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J Korean Soc Emerg Med > Volume 25(3); 2014 > Article
Journal of The Korean Society of Emergency Medicine 2014;25(3): 291-298.
A Point of Care Ultrasound During Catheterization of Internal Jugular Vein; Sonographic Assessment of the Venous Excavation (SAVE) Protocol
Min Su Jo, Han Ho Doh, Jun Seok Seo, Sang Hun Lee, Hee Young Kim, Young Rock Ha
1Department of Emergency medicine, Dongguk University Medical Center Ilsan Hospital, Goyang, Korea. erdohh@naver.com
2Department of Emergency medicine, Bundang-Jesaeng General Hospital, Sungnam, Korea.
ABSTRACT
PURPOSE:
Central venous catheterization (CVC) plays important roles in treatment of critically ill patients. Although use of ultrasound has led to a decrease in CVC related complications, adverse events still occur. Therefore, we usually check the chest x-ray for confirmation. The purpose of this study was to evaluate the usefulness of point of care ultrasound during catheterization of the internal jugular vein (IJV).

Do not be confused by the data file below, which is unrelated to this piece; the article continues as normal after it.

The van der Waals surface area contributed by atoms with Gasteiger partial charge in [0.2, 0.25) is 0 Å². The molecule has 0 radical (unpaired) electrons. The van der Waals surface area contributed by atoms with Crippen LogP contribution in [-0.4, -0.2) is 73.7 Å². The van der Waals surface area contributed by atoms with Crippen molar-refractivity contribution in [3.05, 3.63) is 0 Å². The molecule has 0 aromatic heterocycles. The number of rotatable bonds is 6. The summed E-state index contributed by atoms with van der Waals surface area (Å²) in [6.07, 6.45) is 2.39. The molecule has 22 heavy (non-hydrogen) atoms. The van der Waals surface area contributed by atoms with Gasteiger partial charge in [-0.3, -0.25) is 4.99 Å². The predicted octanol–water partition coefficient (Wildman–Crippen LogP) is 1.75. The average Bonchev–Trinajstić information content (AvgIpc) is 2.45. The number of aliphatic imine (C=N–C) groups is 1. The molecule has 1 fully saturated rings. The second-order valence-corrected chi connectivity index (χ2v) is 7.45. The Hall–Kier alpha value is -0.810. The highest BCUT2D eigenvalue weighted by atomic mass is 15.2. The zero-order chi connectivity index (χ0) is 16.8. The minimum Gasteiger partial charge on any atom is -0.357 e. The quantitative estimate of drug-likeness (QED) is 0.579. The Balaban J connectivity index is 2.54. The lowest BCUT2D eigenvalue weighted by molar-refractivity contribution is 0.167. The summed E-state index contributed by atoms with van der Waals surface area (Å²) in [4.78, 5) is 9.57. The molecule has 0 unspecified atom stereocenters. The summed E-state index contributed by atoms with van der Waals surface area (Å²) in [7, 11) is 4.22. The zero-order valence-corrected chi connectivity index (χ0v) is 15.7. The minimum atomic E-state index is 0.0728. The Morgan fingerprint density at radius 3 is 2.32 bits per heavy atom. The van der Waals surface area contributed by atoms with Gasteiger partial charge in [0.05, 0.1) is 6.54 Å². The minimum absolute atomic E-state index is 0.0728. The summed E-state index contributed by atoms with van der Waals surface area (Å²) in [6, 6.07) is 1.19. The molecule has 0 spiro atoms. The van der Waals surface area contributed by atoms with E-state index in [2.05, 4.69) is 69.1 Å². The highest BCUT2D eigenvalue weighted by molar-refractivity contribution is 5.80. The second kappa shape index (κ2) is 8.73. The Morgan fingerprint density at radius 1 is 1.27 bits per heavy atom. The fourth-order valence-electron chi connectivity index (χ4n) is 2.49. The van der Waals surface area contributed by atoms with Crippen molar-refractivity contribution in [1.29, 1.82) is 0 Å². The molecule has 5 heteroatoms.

METHODS:
The authors conducted a prospective study of emergency department (ED) patients undergoing CVC via IJV. Among the enrolled patients, 97 underwent SAVE, which consisted of 1) pre-CVC lung ultrasound, 2) ultrasound guided puncture of central vein, 3) sonographic detection of the guide wire before dilation, and 4) post-CVC lung ultrasonography. The primary outcome was the success rate of each stage. The secondary outcome was an estimated time of the SAVE exam. The entire process of patients' care was recorded by video for the purpose of time analysis. Physicians described anatomical site, reason for catheterization, and acute mechanical complications.
RESULTS:
In all subjects, the guide wire was visible within the lumen of the IJV. Median access time, from insertion to detection of the guide wire in IJV via ultrasound, was 20 seconds. After the CVC was inserted, post-CVC lung ultrasonography was completed within a median time of 68 seconds. Identification of the chest x-ray image took more than 5 minutes. Acute mechanical complications - which occurred in three patients - were detected immediately by SAVE.
CONCLUSION:
SAVE may provide greater safety during CVC by detection of CVC related complication more properly, without delay.
Key words: Ultrasonography, Central Venous Catheterization, Patient Safety
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